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  • ‘Tales of the City’ Actor Garcia talks Anna Madrigal, Trans Representation and a Secret From Barbary Lane [Interview]
  • June 29, 2019

‘Tales of the City’ Actor Garcia talks Anna Madrigal, Trans Representation and a Secret From Barbary Lane [Interview]

Today, fans of the original Tales of the City can stream the first installment on Netflix. The streaming giant added the original PBS miniseries to its offerings just weeks after launching a reboot of the iconic series.

You’ll recognize many faces appearing in both the old and new versions, including stars Laura Linney and Olympia Dukakis, but the latest incarnation of the series is notable for its embrace of diversity, inclusion and representation. Righting one of the original series’ most glaring flaws, the new Tales introduced a generation of Barbary Lane residents that is more diverse in terms of race, gender and sexuality.

Among those new residents is Jake, a trans man navigating his sexuality and relationships, played by mononymous non-binary actor Garcia. Tales marks the young actor’s first major screen role.

We spoke with them about the experience, the importance of representation and one secret they have from Barbary Lane. Light spoilers follow.

Check out what Garcia had to say below!

Congratulations on the new Tales of the City. Your story in particular was so impactful.

Thank you.

Had you seen the originals or read the books before joining the project? How familiar were you with the material?

I had no familiarity. As soon as I got the audition, I started doing research on it. That’s how I found out the history behind it. When I booked it, my agent gave me the first book. I started reading it, I got maybe halfway through the second book, but then school started, and I didn’t have as much time to read for pleasure. I plan on reading the rest of them. Hopefully I get to them this summer.

What are some ways you and Jake are similar, and how are you different?

Well, I’m not a nurse, I know that much. And that’s pretty much the biggest difference, to be honest with you. I’m really honored to play him. I got the audition, I read the description , and I was like ‘Holy sh*t, someone wants to write about ME!’ Not in a specific sense, but in a sense of how I feel and what I’ve been going through. It really gave me this assurance that I’m not the only one … A lot more similarities than differences!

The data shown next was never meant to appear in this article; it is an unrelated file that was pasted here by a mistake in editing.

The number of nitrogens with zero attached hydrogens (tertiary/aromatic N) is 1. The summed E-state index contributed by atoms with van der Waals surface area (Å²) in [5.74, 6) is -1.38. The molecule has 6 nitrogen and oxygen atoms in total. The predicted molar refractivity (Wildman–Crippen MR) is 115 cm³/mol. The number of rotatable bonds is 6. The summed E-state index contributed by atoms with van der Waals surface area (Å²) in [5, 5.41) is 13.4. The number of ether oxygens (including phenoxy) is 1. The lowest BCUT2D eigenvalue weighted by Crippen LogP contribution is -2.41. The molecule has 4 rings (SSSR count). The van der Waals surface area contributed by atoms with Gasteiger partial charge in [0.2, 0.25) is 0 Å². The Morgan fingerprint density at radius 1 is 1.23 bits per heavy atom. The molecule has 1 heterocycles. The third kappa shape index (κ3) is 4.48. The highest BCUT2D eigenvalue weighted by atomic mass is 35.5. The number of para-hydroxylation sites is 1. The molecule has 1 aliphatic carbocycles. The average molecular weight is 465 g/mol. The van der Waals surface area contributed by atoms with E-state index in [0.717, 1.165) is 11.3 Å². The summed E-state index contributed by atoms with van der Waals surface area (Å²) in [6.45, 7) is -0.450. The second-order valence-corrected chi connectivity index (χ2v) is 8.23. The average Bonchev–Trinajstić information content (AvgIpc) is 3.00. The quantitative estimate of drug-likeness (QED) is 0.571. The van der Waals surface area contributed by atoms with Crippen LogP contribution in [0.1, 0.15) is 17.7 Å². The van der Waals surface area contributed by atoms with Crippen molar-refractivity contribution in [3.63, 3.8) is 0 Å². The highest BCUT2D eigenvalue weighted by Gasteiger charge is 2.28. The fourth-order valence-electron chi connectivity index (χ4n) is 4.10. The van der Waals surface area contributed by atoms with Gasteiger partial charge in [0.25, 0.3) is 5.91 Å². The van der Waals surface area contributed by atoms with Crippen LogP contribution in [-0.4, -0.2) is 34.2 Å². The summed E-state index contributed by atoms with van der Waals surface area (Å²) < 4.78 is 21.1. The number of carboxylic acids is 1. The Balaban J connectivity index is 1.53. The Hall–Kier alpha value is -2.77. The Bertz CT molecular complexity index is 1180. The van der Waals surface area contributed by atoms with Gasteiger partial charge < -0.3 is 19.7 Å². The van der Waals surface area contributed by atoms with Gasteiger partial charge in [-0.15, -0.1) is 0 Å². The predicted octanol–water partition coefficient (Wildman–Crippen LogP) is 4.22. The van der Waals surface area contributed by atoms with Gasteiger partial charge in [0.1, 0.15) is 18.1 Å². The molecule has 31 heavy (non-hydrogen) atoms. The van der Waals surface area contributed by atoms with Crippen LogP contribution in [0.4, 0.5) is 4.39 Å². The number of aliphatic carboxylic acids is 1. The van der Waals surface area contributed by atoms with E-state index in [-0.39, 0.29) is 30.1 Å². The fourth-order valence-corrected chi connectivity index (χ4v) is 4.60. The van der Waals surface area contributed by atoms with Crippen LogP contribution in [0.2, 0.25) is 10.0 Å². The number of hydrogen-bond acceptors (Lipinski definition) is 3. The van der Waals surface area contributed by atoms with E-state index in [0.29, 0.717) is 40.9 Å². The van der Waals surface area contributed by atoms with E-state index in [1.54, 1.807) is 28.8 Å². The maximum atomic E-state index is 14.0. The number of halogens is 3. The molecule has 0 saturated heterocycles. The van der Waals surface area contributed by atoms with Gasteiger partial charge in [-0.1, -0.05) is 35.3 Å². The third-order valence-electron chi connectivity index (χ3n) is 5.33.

Do you have any memories of seeing queer characters that really affected?

Growing up, I don’t remember being impacted by many. There was this movie Thirteen. It’s about 13-year-old girls. One of them is a badass, the other one wants to be her friend, she wants to be just like her. They develop this friendship. They get really high one day, and that was one of the first queer kisses I ever saw. I took that as truth. Fast-forward to my freshman year of high school and this girl I was dating at the time asked if I had ever seen Boys Don’t Cry. I said no, and then there I was watching Boys Don’t Cry, not being really thrown off by it. I later learned that wasn’t the best representation of queer people, but, again, I took it as truth. Like oh, people like that exist. A lot of people learn things from the media and what they watch. There’s that statistic that’s like 80 percent of people got their knowledge about trans people from the media. So, when you have trans people misrepresented, that’s going to affect how people view us and treat us.

Then you have a show like Tales that does it well. They talk about queer people, but not just as their identities. I’m not just a trans person. That’s not all I am. I have feelings, I have relationships. Tales does a really good job of talking about queer people as people, and not just as these weird boxes we have to check off. We also know the original Tales, but we’ve seen it, and we know that story. We know what it means to be a white, gay man in San Francisco. But what does it mean to be a trans person of color or a queer person of color? What does that story look like? Even within queer people of color, we all have different backgrounds and cultures. How do our backgrounds and cultures play into our queerness?